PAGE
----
Spanish crisis deepens as €15bn set for ailing Bankia
SPAIN'S economic crisis intensified yesterday as Madrid prepared to pump at least €15bn into the country's fourth biggest bank.
Shares in Bankia, which has already been propped up by the Spanish taxpayer, were suspended on the Madrid stock exchange ahead of the move.
The Spanish cost of borrowing on international money markets also soared as Catalonia -- the country's wealthiest region -- said it may need a handout from the central government to pay its bills.
Madrid is in the process of nationalising Bankia, which holds some 10pc of Spain's bank deposits, after it was unable to raise enough capital to cover heavy losses from loans to property developers. Spain has made several unsuccessful attempts to tackle the banking sector's €300bn exposure to a collapsed property boom in 2007-08.
With €184bn of these loans said to be "problematic" by Spain's central bank, the scale of the crisis is such that investors fear Prime Minister Mariano Rajoy's centre-right government will have to ask for international aid to prop up its lenders.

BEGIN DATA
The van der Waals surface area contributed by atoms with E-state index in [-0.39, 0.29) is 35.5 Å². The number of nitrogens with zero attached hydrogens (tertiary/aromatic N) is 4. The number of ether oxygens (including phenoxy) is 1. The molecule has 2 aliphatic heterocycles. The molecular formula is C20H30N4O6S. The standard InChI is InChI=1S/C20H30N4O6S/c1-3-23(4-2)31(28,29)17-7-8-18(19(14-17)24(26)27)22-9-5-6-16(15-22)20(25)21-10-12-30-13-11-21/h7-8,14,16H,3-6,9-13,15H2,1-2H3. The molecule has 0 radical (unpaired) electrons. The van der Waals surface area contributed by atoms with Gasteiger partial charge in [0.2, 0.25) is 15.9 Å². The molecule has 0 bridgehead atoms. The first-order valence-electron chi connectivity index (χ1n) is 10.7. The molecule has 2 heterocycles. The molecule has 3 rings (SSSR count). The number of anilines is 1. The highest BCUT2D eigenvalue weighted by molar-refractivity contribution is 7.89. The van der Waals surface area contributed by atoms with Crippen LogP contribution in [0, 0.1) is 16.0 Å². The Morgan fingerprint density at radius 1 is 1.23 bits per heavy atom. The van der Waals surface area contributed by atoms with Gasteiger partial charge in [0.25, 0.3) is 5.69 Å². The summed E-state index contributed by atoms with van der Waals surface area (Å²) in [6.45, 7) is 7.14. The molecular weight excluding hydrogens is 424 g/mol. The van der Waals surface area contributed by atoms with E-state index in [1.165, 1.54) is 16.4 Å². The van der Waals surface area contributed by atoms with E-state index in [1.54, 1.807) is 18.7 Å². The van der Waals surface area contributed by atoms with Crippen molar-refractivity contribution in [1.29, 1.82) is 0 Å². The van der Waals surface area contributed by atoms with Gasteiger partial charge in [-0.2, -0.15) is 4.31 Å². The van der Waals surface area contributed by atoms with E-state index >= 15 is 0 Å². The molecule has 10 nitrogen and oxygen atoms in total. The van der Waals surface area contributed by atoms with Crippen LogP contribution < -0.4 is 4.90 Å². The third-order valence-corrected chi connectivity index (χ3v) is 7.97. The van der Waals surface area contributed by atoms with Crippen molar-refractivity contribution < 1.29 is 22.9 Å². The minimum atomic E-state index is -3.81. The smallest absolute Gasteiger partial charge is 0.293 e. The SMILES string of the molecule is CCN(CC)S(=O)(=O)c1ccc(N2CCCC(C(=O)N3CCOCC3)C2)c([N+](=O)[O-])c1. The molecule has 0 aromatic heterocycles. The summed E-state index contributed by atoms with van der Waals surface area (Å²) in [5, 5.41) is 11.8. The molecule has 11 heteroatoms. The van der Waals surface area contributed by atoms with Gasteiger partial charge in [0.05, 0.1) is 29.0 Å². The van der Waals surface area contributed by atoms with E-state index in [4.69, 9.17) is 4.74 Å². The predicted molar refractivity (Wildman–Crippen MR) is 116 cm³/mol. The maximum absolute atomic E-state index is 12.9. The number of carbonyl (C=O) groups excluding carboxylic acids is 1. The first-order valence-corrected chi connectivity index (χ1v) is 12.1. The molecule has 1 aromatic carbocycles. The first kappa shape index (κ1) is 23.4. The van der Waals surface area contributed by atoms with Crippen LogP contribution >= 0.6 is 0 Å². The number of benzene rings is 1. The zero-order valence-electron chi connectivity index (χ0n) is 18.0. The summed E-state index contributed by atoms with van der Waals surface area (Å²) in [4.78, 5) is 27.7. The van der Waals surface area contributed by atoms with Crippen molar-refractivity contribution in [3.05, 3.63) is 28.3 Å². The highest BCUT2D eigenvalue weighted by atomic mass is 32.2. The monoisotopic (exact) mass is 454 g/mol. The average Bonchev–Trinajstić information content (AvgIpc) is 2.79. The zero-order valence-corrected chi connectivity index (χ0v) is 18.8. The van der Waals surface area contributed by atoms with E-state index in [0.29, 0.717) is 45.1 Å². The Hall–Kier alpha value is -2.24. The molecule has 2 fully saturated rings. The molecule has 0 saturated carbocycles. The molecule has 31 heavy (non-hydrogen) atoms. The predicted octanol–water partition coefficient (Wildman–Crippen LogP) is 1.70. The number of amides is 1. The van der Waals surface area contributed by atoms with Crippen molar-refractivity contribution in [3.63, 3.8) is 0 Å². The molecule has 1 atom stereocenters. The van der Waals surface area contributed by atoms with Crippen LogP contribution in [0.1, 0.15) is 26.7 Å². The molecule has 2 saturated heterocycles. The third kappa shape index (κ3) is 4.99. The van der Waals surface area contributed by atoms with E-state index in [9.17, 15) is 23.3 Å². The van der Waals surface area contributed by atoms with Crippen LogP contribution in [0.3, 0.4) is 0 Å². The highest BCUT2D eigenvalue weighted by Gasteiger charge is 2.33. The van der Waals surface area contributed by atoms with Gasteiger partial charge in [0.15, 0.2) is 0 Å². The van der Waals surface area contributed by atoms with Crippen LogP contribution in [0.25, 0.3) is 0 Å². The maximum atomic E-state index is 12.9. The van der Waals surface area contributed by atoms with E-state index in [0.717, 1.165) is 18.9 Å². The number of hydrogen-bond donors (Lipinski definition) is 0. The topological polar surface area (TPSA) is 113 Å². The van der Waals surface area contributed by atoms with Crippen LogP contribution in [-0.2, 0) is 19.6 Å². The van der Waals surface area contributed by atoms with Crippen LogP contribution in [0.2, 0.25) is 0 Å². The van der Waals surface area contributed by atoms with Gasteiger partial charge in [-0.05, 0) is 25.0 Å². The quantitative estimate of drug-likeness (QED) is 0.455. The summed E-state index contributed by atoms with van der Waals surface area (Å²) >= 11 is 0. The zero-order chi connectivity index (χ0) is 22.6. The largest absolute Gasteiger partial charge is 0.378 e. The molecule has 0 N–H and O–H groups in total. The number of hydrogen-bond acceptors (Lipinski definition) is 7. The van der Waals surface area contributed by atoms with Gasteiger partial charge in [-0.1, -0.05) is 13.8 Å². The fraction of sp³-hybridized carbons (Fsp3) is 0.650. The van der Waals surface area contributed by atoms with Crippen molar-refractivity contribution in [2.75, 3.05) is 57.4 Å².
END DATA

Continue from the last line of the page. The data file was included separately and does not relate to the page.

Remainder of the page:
The nation has, meanwhile, slumped back into recession as Mr Rajoy looks to slash €45bn from the budget to bring down the deficit.
Madrid has demanded that the banks set aside an extra €84bn in provisions for property losses this year as well as spinning off bad debts into separate asset management companies.
The government has already spent €4.5bn to prop up Bankia and the entire rescue is now seen totalling some €20bn.